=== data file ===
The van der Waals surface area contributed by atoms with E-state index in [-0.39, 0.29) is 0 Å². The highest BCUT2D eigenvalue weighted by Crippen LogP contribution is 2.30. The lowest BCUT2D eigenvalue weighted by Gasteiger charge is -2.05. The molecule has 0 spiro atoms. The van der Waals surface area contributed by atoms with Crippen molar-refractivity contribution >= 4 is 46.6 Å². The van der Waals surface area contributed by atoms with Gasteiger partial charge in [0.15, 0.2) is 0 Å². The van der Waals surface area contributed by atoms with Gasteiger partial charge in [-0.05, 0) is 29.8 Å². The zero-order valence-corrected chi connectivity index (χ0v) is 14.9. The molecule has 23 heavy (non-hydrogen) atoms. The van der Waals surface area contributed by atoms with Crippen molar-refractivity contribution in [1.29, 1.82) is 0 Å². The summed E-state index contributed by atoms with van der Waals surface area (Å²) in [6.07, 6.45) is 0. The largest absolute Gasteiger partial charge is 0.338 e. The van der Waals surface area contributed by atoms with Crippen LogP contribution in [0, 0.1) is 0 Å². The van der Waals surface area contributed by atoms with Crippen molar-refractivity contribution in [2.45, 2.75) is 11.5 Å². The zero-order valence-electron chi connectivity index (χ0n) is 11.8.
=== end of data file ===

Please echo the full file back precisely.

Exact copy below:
The van der Waals surface area contributed by atoms with E-state index in [-0.39, 0.29) is 0 Å². The highest BCUT2D eigenvalue weighted by Crippen LogP contribution is 2.30. The lowest BCUT2D eigenvalue weighted by Gasteiger charge is -2.05. The molecule has 0 spiro atoms. The van der Waals surface area contributed by atoms with Crippen molar-refractivity contribution >= 4 is 46.6 Å². The van der Waals surface area contributed by atoms with Gasteiger partial charge in [0.15, 0.2) is 0 Å². The van der Waals surface area contributed by atoms with Gasteiger partial charge in [-0.05, 0) is 29.8 Å². The zero-order valence-corrected chi connectivity index (χ0v) is 14.9. The molecule has 23 heavy (non-hydrogen) atoms. The van der Waals surface area contributed by atoms with Crippen molar-refractivity contribution in [1.29, 1.82) is 0 Å². The summed E-state index contributed by atoms with van der Waals surface area (Å²) in [6.07, 6.45) is 0. The largest absolute Gasteiger partial charge is 0.338 e. The van der Waals surface area contributed by atoms with Crippen LogP contribution in [0, 0.1) is 0 Å². The van der Waals surface area contributed by atoms with Crippen molar-refractivity contribution in [2.45, 2.75) is 11.5 Å². The zero-order valence-electron chi connectivity index (χ0n) is 11.8.